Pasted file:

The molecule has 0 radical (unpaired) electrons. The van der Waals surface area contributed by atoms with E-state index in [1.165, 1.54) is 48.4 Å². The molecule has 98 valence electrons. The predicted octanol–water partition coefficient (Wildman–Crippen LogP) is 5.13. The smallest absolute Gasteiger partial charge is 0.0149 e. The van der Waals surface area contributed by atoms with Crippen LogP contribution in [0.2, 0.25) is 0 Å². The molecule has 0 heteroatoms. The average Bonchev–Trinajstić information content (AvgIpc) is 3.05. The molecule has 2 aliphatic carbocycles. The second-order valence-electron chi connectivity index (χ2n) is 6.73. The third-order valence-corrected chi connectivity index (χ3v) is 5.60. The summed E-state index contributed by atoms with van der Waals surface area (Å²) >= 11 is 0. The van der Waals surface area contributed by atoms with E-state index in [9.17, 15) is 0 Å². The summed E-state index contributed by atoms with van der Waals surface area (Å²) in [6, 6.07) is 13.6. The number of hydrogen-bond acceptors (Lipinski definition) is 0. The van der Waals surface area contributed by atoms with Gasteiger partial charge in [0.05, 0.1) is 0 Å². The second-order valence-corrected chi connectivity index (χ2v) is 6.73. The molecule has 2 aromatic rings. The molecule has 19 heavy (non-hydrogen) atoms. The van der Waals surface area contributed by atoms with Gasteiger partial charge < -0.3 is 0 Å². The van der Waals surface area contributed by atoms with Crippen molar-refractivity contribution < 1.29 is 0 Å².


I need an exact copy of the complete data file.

The molecule has 0 radical (unpaired) electrons. The van der Waals surface area contributed by atoms with E-state index in [1.165, 1.54) is 48.4 Å². The molecule has 98 valence electrons. The predicted octanol–water partition coefficient (Wildman–Crippen LogP) is 5.13. The smallest absolute Gasteiger partial charge is 0.0149 e. The van der Waals surface area contributed by atoms with Crippen LogP contribution in [0.2, 0.25) is 0 Å². The molecule has 0 heteroatoms. The average Bonchev–Trinajstić information content (AvgIpc) is 3.05. The molecule has 2 aliphatic carbocycles. The second-order valence-electron chi connectivity index (χ2n) is 6.73. The third-order valence-corrected chi connectivity index (χ3v) is 5.60. The summed E-state index contributed by atoms with van der Waals surface area (Å²) >= 11 is 0. The van der Waals surface area contributed by atoms with E-state index in [9.17, 15) is 0 Å². The summed E-state index contributed by atoms with van der Waals surface area (Å²) in [6, 6.07) is 13.6. The number of hydrogen-bond acceptors (Lipinski definition) is 0. The van der Waals surface area contributed by atoms with Gasteiger partial charge in [0.05, 0.1) is 0 Å². The second-order valence-corrected chi connectivity index (χ2v) is 6.73. The molecule has 2 aromatic rings. The molecule has 19 heavy (non-hydrogen) atoms. The van der Waals surface area contributed by atoms with Gasteiger partial charge < -0.3 is 0 Å². The van der Waals surface area contributed by atoms with Crippen molar-refractivity contribution < 1.29 is 0 Å².